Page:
Primer on Viruses

Viruses


Viruses are small!! Adenovirus (causes some cold-like symptoms) is a medium-sized virus of about 90-100nm (nanometers) in size. For comparison, a typical bacterial cell is 10-30 times bigger and a human cell can be more than 1000x bigger. T
These are generally considered "not alive," because they cannot do everything cells do. In particular, all viruses need to infect a cell and use its metabolism as a source of energy and the cell's protein-synthesis machinery to make more of the virus.
A "Phage" is just a virus that infects bacterial cells. But, there are no real important differences other than that.

Here is a link to an interesting interactive graphic showing the scale of things.


What are they?


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Each virus has a "capsid," sort of a box, made of protein inside which is the DNA or RNA that encodes for all the proteins the virus needs to replicate inside the cell. Again, the amount of genetic information is small, encoding fewer than a dozen proteins, in general.
The capsid can be one of several types of shapes (examples above), always built of smaller, repeating subunits.
Some viruses, known as "retroviruses," use RNA as their main information storage.


Why do viruses infect only certain cells or certain species?


The capsid has proteins that bind to specific receptors are target cells. So, in order to infect, that receptor has to be on the cell. The receptor is some protein that does an important job for the cell. For example, HIV enters helper T cells through an important receptor used in antigen recognition.

What do they do next?


Phage generally just inject their DNA, like a hypodermic needle. But, viruses of eukaryotes are generally internalized by endocytosis and then escape from the vesicle before it can be degraded.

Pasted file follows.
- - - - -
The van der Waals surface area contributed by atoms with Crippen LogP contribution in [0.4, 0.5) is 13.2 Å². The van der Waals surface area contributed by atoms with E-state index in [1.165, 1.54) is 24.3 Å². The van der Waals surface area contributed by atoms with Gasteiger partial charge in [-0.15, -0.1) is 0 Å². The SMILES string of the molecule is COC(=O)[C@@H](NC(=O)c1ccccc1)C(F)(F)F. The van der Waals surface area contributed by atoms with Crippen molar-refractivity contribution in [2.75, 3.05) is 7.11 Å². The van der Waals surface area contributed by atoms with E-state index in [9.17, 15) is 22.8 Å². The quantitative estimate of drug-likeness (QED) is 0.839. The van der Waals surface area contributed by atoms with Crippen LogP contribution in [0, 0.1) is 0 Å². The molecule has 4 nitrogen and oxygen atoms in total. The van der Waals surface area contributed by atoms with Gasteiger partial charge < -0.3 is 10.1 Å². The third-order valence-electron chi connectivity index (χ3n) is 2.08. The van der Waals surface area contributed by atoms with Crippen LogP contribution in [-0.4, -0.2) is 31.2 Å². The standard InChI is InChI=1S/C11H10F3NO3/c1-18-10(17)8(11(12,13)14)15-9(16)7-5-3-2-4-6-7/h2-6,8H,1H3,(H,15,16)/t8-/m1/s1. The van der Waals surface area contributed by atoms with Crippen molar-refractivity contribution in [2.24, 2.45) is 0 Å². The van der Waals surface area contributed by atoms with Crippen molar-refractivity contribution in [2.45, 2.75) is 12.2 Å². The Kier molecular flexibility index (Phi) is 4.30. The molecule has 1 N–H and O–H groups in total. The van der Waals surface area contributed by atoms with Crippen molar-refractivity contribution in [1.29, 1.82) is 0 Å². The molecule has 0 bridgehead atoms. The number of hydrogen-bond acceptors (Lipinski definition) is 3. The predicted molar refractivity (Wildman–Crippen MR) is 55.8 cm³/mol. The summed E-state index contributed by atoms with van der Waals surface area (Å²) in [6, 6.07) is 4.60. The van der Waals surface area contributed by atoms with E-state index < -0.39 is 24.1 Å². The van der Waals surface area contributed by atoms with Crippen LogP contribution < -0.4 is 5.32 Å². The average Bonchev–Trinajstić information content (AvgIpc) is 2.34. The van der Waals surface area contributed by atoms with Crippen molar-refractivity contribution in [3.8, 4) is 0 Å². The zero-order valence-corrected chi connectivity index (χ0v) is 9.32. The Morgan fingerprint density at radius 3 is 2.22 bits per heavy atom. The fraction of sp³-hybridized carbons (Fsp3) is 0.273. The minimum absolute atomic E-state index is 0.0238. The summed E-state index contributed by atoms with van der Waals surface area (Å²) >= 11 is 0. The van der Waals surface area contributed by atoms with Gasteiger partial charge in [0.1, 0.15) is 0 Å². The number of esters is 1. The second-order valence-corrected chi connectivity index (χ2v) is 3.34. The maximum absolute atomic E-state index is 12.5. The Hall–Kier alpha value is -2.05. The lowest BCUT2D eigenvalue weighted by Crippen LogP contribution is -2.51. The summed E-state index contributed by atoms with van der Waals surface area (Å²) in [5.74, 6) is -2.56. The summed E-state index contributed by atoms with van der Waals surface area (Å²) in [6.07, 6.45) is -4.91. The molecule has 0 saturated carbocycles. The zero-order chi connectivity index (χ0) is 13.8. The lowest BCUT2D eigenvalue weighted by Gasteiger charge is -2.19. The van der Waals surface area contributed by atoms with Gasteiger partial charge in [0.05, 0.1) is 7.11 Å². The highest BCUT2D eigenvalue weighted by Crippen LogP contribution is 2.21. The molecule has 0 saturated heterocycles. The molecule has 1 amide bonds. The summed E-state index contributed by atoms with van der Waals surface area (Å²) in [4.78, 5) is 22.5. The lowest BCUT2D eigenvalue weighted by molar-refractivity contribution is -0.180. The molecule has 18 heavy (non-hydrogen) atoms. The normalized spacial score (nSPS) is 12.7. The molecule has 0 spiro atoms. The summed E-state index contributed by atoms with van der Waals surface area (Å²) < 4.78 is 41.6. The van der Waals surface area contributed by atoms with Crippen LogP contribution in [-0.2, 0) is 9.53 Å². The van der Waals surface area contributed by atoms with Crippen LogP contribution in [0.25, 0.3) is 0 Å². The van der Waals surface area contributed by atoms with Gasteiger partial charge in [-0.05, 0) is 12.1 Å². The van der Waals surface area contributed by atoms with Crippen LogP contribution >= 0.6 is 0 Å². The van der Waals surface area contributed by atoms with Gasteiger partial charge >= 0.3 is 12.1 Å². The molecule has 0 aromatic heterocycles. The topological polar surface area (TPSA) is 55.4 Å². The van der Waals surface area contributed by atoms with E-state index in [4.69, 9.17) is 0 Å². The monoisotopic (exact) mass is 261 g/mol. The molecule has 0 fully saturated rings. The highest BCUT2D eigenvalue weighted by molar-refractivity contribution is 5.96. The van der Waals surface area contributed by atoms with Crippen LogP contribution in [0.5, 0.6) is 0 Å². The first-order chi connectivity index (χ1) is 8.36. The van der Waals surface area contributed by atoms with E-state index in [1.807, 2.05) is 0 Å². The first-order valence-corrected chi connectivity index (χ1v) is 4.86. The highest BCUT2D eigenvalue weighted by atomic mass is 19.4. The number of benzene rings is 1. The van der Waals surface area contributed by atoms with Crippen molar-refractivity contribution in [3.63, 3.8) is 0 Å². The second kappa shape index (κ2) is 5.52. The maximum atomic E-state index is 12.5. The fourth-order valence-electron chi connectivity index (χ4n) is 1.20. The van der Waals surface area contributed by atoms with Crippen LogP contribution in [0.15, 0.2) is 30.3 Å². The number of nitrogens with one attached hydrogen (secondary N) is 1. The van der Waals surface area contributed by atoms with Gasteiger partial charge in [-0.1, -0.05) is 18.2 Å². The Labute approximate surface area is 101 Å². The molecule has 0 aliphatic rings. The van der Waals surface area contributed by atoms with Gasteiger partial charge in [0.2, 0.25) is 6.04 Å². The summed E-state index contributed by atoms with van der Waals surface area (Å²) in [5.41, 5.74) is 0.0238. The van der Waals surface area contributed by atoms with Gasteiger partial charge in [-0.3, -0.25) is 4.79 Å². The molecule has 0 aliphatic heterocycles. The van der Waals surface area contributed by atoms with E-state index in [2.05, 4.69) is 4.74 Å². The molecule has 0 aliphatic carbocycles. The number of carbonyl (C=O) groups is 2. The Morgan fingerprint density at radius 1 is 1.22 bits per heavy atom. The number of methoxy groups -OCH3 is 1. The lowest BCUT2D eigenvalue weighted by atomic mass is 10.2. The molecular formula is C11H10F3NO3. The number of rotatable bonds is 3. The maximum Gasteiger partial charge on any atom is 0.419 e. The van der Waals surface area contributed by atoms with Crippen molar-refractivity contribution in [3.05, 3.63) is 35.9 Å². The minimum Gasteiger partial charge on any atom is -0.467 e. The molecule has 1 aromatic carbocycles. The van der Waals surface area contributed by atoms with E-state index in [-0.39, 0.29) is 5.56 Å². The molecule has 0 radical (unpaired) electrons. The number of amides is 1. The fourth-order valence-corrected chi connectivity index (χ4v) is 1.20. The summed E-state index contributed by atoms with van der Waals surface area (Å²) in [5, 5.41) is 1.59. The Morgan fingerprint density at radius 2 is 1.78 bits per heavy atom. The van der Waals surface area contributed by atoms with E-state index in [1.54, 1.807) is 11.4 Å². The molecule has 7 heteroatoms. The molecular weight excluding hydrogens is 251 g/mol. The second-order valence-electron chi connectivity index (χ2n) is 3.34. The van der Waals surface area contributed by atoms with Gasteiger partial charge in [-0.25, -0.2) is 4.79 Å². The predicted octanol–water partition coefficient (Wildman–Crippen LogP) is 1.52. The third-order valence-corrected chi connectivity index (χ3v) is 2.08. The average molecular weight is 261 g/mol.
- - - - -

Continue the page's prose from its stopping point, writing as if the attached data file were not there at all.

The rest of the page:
Once inside the cell, a retrovirus (RNA virus) such as HIV uses a protein it carries to copy the RNA into DNA (enzyme called "reverse transcriptase," for obvious reasons).
Most viruses can either just hang out in the cell, sometimes splicing their DNA into the cells chromosome, and just get a free ride. However, the virus may go into the "lytic" or cell-killing cycle, in which it takes over the cell's metabolism, has the cell make lots of copies of all the proteins it needs and copies of its DNA, packages the DNA (Or RNA) into the capsid, bursts the cell and escapes to infect other cells.
As an aside, the study of that genetic switch between quietly living inside the cell (lysogen) and taking over the cell to make more of itself led to a lot of our initial understanding of how genes are turned "off" and "on."


Viruses sometimes have some of their own functions for replication, or even transcription of their DNA. But none of them have their own ribosomes or ATP-generating pathway. They are molecular parasites.

There are lots of subtle things we will learn after the AP exam. For now, just know this stuff.